There are few instruments
that can truly be considered universally
appealing. The violin and piano seem
to be accepted everywhere. Perhaps the
acoustic guitar could be considered,
as it exists in so many forms. Then,
perhaps surprisingly, we find the marimba.
While the marimba originated as an African
instrument, it has been fully adopted
into the musical repertory in both Eastern
Asian and Western European musical traditions,
by way of South America. There must
be something in that deep, resonant
tone that humankind finds beautiful.
Indeed, even the Japanese have embraced
the instrument as essentially their
only pitched percussion instrument.
Though they have a long tradition of
percussion, they have traditionally
focused on bells, cymbals, rattles and
skinned drums. This disc shows, however,
just how they have embraced the marimba
through the 20th century,
and how they have merged it with their
Although her name may
be new to many listeners, Daniella Ganeva
has managed to gain some notoriety in
the percussion world. As she is a Bulgarian,
it may be surprising that she would
take on the challenge of exploring and
presenting this surprising development
in Japanese music. Then again, the names
Miki, Abe, Tanaka and Yuyama are probably
not familiar to many westerners either.
Though the music and performer each
originated on opposite sides of the
world, perhaps it should not be surprising
that such a virtuoso would seek out
music from a new tradition to find a
truly international voice. There are
pieces on this album that should appeal
to fans of a wide variety of musics
and musical traditions.
For instance, enthusiasts
for traditional Japanese music will
find much familiar about several of
these pieces. Instrumentally Marimba
Spiritual consists of four Japanese
percussionists playing traditional instruments
in traditional style - complete with
vocal shouts for emphasis - supporting
the plaintive melodies of the marimba.
Anyone who has ever heard a recording
by Kodo will know what to expect here.
Dream of the Cherry Blossoms
is a slow, ambient piece for solo marimba
that resembles, both in form and tonality,
works for the shamisen and shakuhachi.
There are other works
here that betray more of a Western influence.
Rain Tree is an atmospheric work
for two marimbas and one vibraphone,
and would not sound out of place in
an American minimalist concert. The
sonic language tries to describe the
experience of a tree holding the rain
water from a previous night’s rain-storm,
and the water dripping through the leaves
to the ground. Likewise Two movements
for Marimba seems to have been influenced
by French and Russian music from the
pre-World War I period, with a constantly
shifting time signature and a complete
rejection of dissonance or consonance
throughout. Though there are certainly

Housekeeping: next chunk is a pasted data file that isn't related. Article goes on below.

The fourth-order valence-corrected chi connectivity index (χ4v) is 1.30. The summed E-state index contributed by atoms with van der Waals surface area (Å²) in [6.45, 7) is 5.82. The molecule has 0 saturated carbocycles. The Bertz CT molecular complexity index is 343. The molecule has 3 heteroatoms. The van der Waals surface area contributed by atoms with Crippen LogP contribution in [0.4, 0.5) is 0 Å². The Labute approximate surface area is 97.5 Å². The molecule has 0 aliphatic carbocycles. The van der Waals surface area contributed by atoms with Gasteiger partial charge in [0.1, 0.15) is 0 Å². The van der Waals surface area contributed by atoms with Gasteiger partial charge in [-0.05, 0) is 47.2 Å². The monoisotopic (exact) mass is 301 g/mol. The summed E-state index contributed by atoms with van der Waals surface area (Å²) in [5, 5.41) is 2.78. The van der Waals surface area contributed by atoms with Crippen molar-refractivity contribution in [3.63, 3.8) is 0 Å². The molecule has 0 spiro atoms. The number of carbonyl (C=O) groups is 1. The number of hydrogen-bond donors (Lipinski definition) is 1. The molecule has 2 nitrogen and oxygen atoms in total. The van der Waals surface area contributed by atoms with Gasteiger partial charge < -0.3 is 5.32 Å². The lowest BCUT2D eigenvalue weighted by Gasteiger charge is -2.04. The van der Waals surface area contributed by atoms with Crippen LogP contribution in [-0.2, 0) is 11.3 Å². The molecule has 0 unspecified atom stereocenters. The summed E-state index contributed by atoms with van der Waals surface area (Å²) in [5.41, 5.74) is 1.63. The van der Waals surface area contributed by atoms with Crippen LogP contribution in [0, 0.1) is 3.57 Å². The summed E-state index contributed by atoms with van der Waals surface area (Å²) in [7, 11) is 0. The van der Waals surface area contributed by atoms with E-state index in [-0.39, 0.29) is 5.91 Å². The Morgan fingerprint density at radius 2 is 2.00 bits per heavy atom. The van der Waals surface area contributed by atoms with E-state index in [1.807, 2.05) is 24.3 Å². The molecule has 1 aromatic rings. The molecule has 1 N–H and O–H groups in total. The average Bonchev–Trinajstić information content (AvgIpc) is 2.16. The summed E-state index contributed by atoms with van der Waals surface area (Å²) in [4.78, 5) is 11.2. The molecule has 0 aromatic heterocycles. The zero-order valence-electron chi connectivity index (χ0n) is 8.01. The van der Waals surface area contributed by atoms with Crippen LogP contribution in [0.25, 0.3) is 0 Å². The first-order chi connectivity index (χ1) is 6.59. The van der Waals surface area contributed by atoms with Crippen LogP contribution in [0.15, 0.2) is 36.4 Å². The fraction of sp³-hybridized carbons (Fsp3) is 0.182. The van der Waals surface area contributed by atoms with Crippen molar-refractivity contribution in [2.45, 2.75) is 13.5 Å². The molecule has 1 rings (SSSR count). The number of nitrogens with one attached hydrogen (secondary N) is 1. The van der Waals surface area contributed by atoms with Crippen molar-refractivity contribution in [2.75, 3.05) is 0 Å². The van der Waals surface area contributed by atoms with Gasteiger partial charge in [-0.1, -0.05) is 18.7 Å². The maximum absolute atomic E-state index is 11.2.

no Schoenbergian tone rows, there is
a definite disregard for the traditional
Japanese pentatonic scales as well.
Divertimento is the most Western
of these works, as it includes a saxophone
playing, against the marimba, lines
reminiscent of Stravinsky in his Firebird
or Rite of Spring eras. Here the marimba
plays in a conventionally Western tonality
and utilises jazz-influenced rhythms
that would not have been out of place
in French cabaret music from the 1930s
or 1940s. In fact, this work could easily
hide amongst the music of Raymond Scott
without seeming out of place.
Then there is Time
for Marimba, which takes its harmonic
language and rhythmic cues from gamelan.
The marimba is used by turns as a pure
percussion instrument and to create
ambient soundscapes. This particular
work straddles Japanese and Western
sounds to create something unique.
As for the performances,
Daniella Ganeva is a virtuoso on marimba,
and it shows. Technically, she shows
great command of the instrument, whether
she needs to use it to create ambient
sound-washes or simply as a drum. Emotionally,
she is able to play each piece with
The booklet gives information
about the inspiration and composition
of each piece. It also does a nice job
of providing a historical perspective
on these works, as they are all now
considered important in their realm.
It would have been a welcome addition
to have some few details included, such
as the year of composition for all of
the works. That said, the notes err
on the side of readability, and it is
difficult to find fault with that.
It is always a great
joy to find an album such as this. There
is little overly-familiar about music
when comes from a fusion of such disparate
styles. It would be mistaken to say
that this is only an album for the musically
adventurous, however. After all, Japanese
tonalities are very consonant. The music
is often relaxing, without ever sagging.
When it is not relaxing, it is energetic
and vibrant. In short, while this is
not an album that I would normally have
sought out, it is certainly one worth